What is instant coffee? Does it come from the same plant as regular coffee?
Although some might say that instant coffee is a nightmare that happens when you visit your grandma’s house, it’s actually the result of a multistep process the beans go through to turn them into water-soluble crystals.
First, they’re roasted, ground, and brewed with powerful extraction equipment: The beans are passed through pressurized cells to get the most carbohydrates and flavor compounds out of them. Next, the brewed coffee is filtered and treated to create a concentrated extract. Then one of three things happens: The coffee is put through a centrifuge to pull out the water from the extract; the water is allowed to evaporate out before the hot, brewed extract is cooled; or the coffee is cooled until the water freezes, and the ice crystals are then extracted from the concentrate. Finally, the coffee concentrate is dehydrated through either spray drying or freeze drying, and some volatile aromatic elements that have been lost in the process are reintroduced.
The coffee industry is dominated by two species of beans: Coffea arabica and Coffea robusta, also known as canephora. The mild and aromatic arabica is grown at higher altitudes in Latin America, India, and Indonesia; takes longer to come to fruit than robusta varieties; and is more expensive. It’s generally used for fresh-brewed, higher-quality coffee. Robusta beans are grown in Africa, India, and Indonesia; and have a harsher flavor. But they’re hardier, more disease-resistant, and cheaper to grow. They’re often used to make less expensive coffees, including instant.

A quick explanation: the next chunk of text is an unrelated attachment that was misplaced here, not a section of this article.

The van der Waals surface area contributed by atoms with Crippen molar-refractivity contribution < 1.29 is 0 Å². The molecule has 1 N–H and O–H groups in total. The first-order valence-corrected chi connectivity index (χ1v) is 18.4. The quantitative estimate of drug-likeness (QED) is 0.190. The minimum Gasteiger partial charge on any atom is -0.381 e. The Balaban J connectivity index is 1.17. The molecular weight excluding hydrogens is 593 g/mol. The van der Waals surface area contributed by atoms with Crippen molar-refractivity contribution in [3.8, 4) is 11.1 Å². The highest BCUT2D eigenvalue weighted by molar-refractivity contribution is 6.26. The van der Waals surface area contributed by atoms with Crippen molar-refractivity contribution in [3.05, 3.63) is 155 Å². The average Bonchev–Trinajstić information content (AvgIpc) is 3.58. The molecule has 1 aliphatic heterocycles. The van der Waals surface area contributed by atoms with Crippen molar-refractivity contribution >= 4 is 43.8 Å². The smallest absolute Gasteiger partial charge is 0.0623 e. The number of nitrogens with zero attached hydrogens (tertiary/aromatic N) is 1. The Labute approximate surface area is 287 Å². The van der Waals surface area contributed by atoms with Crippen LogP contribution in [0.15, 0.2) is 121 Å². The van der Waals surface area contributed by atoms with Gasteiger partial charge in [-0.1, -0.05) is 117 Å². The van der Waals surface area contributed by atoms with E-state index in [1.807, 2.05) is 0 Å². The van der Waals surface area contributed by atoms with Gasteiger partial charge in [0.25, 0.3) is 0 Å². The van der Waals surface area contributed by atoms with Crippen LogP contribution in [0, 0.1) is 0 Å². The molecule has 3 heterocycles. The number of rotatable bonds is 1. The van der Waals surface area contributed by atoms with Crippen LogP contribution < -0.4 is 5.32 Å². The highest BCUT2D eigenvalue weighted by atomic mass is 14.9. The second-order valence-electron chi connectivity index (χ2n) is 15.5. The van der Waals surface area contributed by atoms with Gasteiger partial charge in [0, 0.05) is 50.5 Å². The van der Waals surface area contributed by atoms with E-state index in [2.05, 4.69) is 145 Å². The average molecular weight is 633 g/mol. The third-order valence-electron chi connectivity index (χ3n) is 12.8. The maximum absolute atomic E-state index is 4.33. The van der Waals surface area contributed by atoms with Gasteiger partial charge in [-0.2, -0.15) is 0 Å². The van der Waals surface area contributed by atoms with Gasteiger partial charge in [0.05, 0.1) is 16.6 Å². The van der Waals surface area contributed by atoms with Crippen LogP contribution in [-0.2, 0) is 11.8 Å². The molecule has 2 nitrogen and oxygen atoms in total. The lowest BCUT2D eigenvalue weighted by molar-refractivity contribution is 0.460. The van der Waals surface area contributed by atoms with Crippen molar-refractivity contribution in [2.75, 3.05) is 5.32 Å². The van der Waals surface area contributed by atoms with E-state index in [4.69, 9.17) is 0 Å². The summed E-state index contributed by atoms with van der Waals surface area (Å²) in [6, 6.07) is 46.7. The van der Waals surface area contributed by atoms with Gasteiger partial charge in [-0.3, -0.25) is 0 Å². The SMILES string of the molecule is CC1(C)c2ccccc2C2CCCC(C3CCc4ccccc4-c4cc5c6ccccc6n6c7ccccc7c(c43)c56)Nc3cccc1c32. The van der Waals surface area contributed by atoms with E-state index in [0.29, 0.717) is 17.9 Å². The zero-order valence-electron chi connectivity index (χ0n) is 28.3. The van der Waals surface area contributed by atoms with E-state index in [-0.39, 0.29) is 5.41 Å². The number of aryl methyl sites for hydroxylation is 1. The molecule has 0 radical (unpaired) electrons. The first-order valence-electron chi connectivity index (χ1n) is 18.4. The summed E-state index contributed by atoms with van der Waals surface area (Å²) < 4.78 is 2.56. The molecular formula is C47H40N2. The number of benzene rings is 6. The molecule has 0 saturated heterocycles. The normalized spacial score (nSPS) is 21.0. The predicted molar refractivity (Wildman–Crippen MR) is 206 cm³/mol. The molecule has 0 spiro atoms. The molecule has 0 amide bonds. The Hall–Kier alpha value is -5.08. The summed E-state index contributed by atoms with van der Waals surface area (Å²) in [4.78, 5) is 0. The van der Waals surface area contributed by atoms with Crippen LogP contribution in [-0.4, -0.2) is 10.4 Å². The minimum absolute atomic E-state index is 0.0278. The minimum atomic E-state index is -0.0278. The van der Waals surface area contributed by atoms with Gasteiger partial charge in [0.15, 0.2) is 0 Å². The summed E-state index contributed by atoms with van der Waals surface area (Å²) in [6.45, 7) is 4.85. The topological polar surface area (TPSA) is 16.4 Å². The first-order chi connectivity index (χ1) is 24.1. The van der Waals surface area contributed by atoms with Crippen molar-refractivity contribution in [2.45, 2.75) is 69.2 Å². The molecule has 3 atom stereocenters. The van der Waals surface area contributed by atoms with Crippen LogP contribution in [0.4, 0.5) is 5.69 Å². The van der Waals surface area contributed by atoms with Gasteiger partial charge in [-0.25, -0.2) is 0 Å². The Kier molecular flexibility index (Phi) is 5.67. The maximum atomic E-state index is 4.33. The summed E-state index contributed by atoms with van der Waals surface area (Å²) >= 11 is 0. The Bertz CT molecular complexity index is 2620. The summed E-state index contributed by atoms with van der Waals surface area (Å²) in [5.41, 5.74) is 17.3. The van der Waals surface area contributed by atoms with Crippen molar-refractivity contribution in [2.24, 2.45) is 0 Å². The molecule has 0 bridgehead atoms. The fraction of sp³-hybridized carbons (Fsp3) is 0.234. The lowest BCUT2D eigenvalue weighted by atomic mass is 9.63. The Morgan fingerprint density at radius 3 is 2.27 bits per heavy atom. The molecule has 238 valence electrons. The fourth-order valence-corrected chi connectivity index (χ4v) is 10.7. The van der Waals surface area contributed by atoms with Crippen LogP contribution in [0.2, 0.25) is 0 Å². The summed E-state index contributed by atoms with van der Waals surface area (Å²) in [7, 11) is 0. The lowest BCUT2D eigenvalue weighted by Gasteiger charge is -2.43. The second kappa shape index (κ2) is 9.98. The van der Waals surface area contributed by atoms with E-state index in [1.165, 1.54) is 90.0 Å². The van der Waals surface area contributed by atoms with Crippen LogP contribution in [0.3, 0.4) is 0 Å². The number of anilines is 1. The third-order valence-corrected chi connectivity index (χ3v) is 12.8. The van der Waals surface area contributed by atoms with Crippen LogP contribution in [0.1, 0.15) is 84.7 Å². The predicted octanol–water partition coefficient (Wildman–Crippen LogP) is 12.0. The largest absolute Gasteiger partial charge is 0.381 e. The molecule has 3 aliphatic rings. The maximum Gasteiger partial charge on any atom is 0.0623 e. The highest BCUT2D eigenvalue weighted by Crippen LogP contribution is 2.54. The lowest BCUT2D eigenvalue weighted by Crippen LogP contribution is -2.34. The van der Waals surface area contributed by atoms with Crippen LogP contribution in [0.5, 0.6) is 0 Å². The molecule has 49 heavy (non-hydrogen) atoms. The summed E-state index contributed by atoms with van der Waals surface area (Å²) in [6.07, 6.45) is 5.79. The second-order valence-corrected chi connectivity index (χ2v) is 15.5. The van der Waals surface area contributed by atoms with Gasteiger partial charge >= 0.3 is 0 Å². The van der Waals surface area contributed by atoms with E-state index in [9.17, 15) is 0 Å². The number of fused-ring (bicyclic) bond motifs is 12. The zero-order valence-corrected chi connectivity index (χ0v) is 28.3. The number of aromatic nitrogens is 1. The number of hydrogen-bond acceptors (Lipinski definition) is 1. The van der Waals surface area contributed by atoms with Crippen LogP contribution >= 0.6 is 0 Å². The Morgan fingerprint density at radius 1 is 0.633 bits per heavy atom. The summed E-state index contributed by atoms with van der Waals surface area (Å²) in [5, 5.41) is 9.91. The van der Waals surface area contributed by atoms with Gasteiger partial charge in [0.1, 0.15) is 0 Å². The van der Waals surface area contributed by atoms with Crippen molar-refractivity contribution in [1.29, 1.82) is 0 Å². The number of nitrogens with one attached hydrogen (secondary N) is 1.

Chicago-based Japanese chemist Satori Kato was the unwitting inventor of instant coffee when, in 1901, he invented a process for making instant tea. Nestlé later applied it to java, bringing us that delicious late-night study tool known affectionately as instant.